Similarly the delays in A&E and breaching the 4 hour rule are usually not an A&E problem – usually it’s a problem of getting people out of A&E into a bed elsewhere in the hospital, where the blockage is bed availability. The blockage for THAT is usually discharging people, where the main barrier isn’t consultant availability, it’s getting care plans in place, adaptations to homes needed to reflect people’s illnesses, etc. Or people being admitted to hospital because the basic care they need is not available in their home, although it could be provided there are much lower cost.
    Bottom line: integration of health and social care is vital, and if you slash the care budget then you put hospitals in crisis.

    Are there improvements that could be made to improve services at the weekend: absolutely. But most of the NHS *that needs to* is already operating on a 7 day schedule, and the parts that aren’t generally don’t need to be (e.g. elective treatments, scheduled treatments, or non-acute treatments) – there’ s no reason to increase costs by having elective knee operations on the weekend! Assuming they aren’t and accusing the doctors of being a cabal defending their privilege, as some have done (both Jeremy Hunt and on this thread) makes it harder to have these conversations – when any group feels under attack, they close ranks.

    Also, yes doctors make a good salary – but in the context of other public sector professions, it’s not disproportionate. My partner works evenings 5 weeks out of 6, and 3 weekends in 6, meaning family life has to fit into one week of evenings every 6 weeks, and the other 3 weekends. He can only take leave on one pre-determined week in the six week cycle, so we will never be able to take a 2 week holiday (even for our honeymoon!), we have no flexibility about when we take it, and bank holidays don’t exist. He earns his pay – and he’s not wingeing about that, he’s wingeing about being accused of not offering a 7 day service, which is quite obviously bollocks!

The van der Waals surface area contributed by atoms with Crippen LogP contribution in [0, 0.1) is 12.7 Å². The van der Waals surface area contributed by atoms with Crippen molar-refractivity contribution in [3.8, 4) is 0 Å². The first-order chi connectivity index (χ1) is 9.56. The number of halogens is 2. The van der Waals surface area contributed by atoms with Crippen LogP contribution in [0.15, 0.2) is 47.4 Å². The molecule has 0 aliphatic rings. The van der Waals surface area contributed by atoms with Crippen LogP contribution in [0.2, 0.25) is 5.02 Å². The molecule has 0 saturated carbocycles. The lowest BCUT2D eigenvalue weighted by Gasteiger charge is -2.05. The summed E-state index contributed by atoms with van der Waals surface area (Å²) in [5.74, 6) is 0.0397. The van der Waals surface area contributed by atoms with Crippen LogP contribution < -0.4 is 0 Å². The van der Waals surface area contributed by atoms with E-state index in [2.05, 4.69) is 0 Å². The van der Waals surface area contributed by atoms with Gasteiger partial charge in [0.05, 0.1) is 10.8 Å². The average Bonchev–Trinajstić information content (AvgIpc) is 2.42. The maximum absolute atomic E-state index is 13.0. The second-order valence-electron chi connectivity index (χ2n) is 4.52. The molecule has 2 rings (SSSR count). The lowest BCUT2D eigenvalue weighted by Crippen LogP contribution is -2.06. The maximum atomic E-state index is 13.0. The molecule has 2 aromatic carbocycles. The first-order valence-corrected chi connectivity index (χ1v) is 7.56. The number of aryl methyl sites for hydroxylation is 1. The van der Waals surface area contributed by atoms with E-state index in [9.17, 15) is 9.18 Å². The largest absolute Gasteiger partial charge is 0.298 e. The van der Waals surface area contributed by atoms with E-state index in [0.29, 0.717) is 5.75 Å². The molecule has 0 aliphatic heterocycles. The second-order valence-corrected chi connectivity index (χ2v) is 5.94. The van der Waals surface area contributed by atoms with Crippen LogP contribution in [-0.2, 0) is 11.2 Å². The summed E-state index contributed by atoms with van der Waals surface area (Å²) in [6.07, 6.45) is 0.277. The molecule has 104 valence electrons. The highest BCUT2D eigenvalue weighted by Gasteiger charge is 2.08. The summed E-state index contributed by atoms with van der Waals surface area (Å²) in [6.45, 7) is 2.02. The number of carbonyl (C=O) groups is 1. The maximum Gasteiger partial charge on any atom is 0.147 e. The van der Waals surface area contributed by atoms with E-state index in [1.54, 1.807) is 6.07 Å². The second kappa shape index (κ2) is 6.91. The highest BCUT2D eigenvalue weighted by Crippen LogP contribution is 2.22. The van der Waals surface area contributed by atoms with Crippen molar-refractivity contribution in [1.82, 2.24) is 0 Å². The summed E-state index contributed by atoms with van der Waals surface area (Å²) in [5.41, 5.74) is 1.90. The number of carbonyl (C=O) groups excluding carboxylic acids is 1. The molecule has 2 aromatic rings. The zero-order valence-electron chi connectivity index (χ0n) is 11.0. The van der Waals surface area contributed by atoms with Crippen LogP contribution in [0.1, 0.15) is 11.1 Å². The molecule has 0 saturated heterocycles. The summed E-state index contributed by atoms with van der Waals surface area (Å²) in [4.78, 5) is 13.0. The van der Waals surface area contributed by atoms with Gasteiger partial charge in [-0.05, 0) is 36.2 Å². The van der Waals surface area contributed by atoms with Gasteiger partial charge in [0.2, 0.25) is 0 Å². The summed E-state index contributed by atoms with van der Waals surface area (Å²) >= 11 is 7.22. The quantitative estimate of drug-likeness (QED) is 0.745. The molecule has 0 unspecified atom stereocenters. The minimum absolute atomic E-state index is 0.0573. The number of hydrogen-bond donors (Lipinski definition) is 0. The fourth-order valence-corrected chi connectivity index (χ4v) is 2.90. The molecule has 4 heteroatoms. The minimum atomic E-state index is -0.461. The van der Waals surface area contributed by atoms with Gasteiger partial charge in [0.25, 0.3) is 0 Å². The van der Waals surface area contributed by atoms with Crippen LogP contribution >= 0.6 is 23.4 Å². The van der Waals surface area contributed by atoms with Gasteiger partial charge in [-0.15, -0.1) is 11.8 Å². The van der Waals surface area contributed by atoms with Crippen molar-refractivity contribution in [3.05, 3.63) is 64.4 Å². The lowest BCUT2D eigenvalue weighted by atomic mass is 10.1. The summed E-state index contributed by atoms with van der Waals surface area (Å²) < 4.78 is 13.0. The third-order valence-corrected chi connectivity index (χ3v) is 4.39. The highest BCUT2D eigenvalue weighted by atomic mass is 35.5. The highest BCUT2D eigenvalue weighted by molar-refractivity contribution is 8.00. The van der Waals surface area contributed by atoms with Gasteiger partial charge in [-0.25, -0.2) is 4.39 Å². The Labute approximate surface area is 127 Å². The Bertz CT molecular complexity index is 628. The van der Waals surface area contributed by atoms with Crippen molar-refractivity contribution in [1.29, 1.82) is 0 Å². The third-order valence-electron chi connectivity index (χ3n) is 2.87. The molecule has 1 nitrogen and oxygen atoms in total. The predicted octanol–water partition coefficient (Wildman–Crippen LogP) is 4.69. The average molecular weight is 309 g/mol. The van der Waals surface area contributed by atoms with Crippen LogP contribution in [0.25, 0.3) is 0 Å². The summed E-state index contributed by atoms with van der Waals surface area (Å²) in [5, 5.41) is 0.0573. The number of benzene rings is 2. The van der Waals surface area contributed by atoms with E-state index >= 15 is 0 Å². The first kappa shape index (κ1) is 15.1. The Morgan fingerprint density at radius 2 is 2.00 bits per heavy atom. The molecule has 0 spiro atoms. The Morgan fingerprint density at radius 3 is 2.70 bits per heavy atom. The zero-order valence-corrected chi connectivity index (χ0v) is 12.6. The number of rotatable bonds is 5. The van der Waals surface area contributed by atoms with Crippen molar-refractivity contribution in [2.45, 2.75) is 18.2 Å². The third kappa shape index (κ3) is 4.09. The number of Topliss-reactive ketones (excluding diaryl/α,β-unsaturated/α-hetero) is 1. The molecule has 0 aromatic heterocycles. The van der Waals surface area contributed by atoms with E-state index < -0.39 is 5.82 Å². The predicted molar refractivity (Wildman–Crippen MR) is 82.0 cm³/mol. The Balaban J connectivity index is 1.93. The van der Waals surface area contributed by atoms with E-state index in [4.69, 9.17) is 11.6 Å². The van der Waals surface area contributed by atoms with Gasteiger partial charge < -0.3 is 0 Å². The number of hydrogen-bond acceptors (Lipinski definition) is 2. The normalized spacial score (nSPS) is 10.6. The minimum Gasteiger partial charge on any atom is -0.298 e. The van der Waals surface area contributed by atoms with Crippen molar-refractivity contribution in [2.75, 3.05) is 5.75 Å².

• Katerina Porter 31st Jul '15 - 3:36pm

    An exhausted doctor is a risk

  • Richard Underhill 31st Jul '15 - 5:01pm

    In the short term the Department of Health is unlikely to get 7 day working at all GP practices, partly for contractural reasons, partly because some practices only have one doctor, although there may be nurses and othe rhealth professionals.
    A possibility is something comparable to the opening hours of the pharmacy service.

  • There’s been a decline in single practice GP’s over recent years – partly for financial reasons, partly for clinical reasons of the benefit of shared expertise, There is also the issue of conduct and safety (remember Shipman ?). The number of single handed GPs in England has almost halved over the past decade, In 2002 9.1% of GP partners were single handed providers of general practice. In 2012 it had dropped to 5.5% .

    The IFS reported in November, 1914 that “smaller practice sizes typically deliver worse health outcomes for patients, particularly in single-handed practices”. There is the further issue that some patients may wish to have a choice of the sex of their GP when they discuss certain issues.

    The number of family doctors earning more than £100,000 a year has quadrupled in less than a decade, according to evidence submitted to the last annual NHS pay review. More than 16,000 GPs are paid six-figure sums, including more than 600 on more than £200,000. There was a steep rises in the early years of the GP contract introduced by Labour in 2004, while doctors were allowed to give up responsibility for out-of-hours care.

    Now I respect my own GPs and I don’t begrudge their earnings – but it is pretty obvious that larger practices ought to be able to offer more flexible opening times at weekends reducing pressure on A & E and providing a measure of home visits. My town has a Medical Centre shared by four practices – total sixteen GP’s. Yet it is impossible to get an appointment between 5.00 pm on Friday and 8.30 am on Monday. This can hardly be described as patient friendly.